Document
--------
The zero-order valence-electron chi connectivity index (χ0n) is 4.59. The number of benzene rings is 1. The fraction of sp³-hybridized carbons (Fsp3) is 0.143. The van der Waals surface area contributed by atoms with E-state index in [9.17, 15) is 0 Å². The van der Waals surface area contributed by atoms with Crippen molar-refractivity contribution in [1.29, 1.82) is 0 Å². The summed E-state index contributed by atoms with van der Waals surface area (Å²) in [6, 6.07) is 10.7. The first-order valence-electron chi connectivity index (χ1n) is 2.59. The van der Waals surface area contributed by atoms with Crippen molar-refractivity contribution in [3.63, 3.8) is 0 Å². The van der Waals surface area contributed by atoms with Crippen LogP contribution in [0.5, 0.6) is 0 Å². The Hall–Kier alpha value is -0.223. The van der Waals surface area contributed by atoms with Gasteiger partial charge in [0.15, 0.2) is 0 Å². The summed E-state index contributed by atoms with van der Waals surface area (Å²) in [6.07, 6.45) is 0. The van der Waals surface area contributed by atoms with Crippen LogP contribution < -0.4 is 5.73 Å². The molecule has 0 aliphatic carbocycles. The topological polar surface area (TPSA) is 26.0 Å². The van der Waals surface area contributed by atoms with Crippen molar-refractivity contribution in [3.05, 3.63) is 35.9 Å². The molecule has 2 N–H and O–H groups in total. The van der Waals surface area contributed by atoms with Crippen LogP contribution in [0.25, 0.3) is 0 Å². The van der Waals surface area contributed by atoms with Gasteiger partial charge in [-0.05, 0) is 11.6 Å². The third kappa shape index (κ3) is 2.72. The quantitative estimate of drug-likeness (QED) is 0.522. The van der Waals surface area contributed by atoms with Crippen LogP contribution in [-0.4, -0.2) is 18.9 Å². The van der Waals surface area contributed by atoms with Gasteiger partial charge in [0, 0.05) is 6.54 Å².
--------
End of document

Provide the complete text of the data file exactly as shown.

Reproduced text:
The zero-order valence-electron chi connectivity index (χ0n) is 4.59. The number of benzene rings is 1. The fraction of sp³-hybridized carbons (Fsp3) is 0.143. The van der Waals surface area contributed by atoms with E-state index in [9.17, 15) is 0 Å². The van der Waals surface area contributed by atoms with Crippen molar-refractivity contribution in [1.29, 1.82) is 0 Å². The summed E-state index contributed by atoms with van der Waals surface area (Å²) in [6, 6.07) is 10.7. The first-order valence-electron chi connectivity index (χ1n) is 2.59. The van der Waals surface area contributed by atoms with Crippen molar-refractivity contribution in [3.63, 3.8) is 0 Å². The van der Waals surface area contributed by atoms with Crippen LogP contribution in [0.5, 0.6) is 0 Å². The Hall–Kier alpha value is -0.223. The van der Waals surface area contributed by atoms with Gasteiger partial charge in [0.15, 0.2) is 0 Å². The summed E-state index contributed by atoms with van der Waals surface area (Å²) in [6.07, 6.45) is 0. The van der Waals surface area contributed by atoms with Crippen LogP contribution < -0.4 is 5.73 Å². The molecule has 0 aliphatic carbocycles. The topological polar surface area (TPSA) is 26.0 Å². The van der Waals surface area contributed by atoms with Crippen molar-refractivity contribution in [3.05, 3.63) is 35.9 Å². The molecule has 2 N–H and O–H groups in total. The van der Waals surface area contributed by atoms with Crippen LogP contribution in [0.25, 0.3) is 0 Å². The van der Waals surface area contributed by atoms with Gasteiger partial charge in [-0.05, 0) is 11.6 Å². The third kappa shape index (κ3) is 2.72. The quantitative estimate of drug-likeness (QED) is 0.522. The van der Waals surface area contributed by atoms with Crippen LogP contribution in [-0.4, -0.2) is 18.9 Å². The van der Waals surface area contributed by atoms with Gasteiger partial charge in [0, 0.05) is 6.54 Å².